Tombes D’Époque Parthe

Chantiers de la Ville des Artisans


Among the hundred or so tombs of post-Alexander date excavated by Roman Ghirshman between 1947 and 1952 on the mound of the “Ville des Artisans” at Susa, six are remarkable for their construction and burial contents. Shortly before his death in 1979, Ghirshman, director of the French “Mission de Suse” from 1946 until 1968, had started to write up his final report. Based on his notes, the authors have engaged to publish these tombs, together with the original plans, drawings and photographs of the burial goods. The grave contents consisted mainly of pottery, but also included glass vessels, figurines, metal objects and other small finds. The study of the material from these large vaulted subterranean structures indicates that they were most likely intended as family tombs, thus remaining in use for several decades and should be dated in the first or second century AD. Similar tombs are known at other sites in the region of Susa, and even in Mesopotamia, e.g. at Seleucia on the Tigris. A synthesis of the evolution in tomb architecture and typology, as well as the burial practices, for the whole site of Susa between the Seleucid and early Sasanian periods (third century BC to third century AD), is also presented, based on the short reports and unpublished excavation notes of Ghirshman, in addition to unpublished reports by his predecessors at the site.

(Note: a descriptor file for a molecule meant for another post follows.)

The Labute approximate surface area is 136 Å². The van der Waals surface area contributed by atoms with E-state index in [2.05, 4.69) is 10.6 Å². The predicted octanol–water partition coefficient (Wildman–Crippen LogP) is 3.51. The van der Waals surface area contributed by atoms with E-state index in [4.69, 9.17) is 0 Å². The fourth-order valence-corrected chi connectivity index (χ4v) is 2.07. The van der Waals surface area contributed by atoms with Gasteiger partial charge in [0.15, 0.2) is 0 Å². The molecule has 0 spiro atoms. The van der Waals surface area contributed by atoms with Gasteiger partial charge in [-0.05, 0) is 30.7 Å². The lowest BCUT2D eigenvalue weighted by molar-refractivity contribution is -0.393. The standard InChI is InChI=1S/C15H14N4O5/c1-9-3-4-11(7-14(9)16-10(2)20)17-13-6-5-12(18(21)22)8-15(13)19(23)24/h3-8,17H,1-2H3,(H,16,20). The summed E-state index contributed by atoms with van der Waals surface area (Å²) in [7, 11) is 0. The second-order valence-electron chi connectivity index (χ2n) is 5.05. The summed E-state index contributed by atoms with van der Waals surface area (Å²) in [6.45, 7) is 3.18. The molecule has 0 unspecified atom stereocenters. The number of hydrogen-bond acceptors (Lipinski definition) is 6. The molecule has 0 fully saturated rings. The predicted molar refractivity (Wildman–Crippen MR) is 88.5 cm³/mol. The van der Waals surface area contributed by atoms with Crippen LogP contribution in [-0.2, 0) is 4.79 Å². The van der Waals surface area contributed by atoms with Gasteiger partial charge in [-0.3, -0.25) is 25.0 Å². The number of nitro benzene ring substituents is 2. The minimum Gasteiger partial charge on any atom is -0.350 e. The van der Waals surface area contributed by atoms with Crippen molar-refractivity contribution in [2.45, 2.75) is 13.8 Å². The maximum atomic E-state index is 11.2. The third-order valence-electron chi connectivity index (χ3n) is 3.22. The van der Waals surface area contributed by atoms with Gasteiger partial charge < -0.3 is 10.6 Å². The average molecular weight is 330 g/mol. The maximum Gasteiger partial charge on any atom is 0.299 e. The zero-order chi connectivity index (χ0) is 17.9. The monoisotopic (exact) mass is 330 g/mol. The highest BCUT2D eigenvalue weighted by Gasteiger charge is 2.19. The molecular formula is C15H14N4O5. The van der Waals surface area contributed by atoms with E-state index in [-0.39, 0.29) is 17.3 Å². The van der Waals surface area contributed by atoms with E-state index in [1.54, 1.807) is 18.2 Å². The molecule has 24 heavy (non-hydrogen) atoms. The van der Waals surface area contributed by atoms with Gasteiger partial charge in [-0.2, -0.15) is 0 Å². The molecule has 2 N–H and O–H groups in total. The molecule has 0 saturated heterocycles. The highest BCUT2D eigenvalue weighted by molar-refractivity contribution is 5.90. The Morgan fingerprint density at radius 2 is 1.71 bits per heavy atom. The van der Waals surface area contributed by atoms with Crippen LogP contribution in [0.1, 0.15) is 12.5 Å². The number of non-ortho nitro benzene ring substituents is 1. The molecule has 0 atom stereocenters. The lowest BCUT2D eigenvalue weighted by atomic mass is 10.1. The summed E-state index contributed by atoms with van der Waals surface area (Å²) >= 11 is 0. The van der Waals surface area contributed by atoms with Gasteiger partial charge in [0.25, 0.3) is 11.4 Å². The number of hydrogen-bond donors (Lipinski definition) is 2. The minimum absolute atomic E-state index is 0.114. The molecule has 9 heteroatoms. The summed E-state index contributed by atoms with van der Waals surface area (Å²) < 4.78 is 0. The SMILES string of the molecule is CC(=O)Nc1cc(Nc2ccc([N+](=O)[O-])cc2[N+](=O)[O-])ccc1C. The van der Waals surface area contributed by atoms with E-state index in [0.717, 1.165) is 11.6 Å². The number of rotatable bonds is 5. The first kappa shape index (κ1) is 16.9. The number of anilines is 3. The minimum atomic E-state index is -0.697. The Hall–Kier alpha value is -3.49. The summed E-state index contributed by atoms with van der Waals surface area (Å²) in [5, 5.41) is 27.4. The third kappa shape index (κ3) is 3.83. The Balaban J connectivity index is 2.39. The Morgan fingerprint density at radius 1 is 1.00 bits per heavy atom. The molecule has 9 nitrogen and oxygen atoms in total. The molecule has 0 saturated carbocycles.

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Remy Boucharlat is research director of CNRS in the Oriental and Mediterranean Studies division at the University of Lyon. He has published in the Journal of the Délégation Archéologique Française en Iran (DAFI) on excavations of the palace Achaemenid Chaour and studies on the post-Achaemenid palace of Darius. He also took part in excavations of Tureng Tepe in northern Iran and is co-author of volumes on the strong Sassanid and Islamic influences found there. As director of the French Research Institute in Iran, he lived in Tehran from 1994 to 1998, before launching a program of surface recognition on the site of Pasargadae in 1999, and subsequently around Persepolis in 2005. At the same time, he participated for several years (2001 to 2004) in the excavations of the Iron Age citadel Ulug Depe in Turkmenistan.

Ernie Haerinck, Ph.D. 1978 Ghent University, is Senior Professor in Near Eastern Archaeology at Ghent University. He has published more than 100 books and articles mainly on different aspects, periods, and excavations in Luristan (in western Iran), as well as southeast and northeast Arabia. He is the editor of the international journal Iranica Antiqua and is editorial board member of several other international series and journals. He is Fellow of the Royal Academy for Overseas Sciences of Belgium and Korrespondierenden Mitglied des Deutschen Archaölogischen Instituts. He has recently been working on a new project started in 2007 with yearly excavations at Mleiha in the Emirate of Sharjah and the United Arab Emirates.
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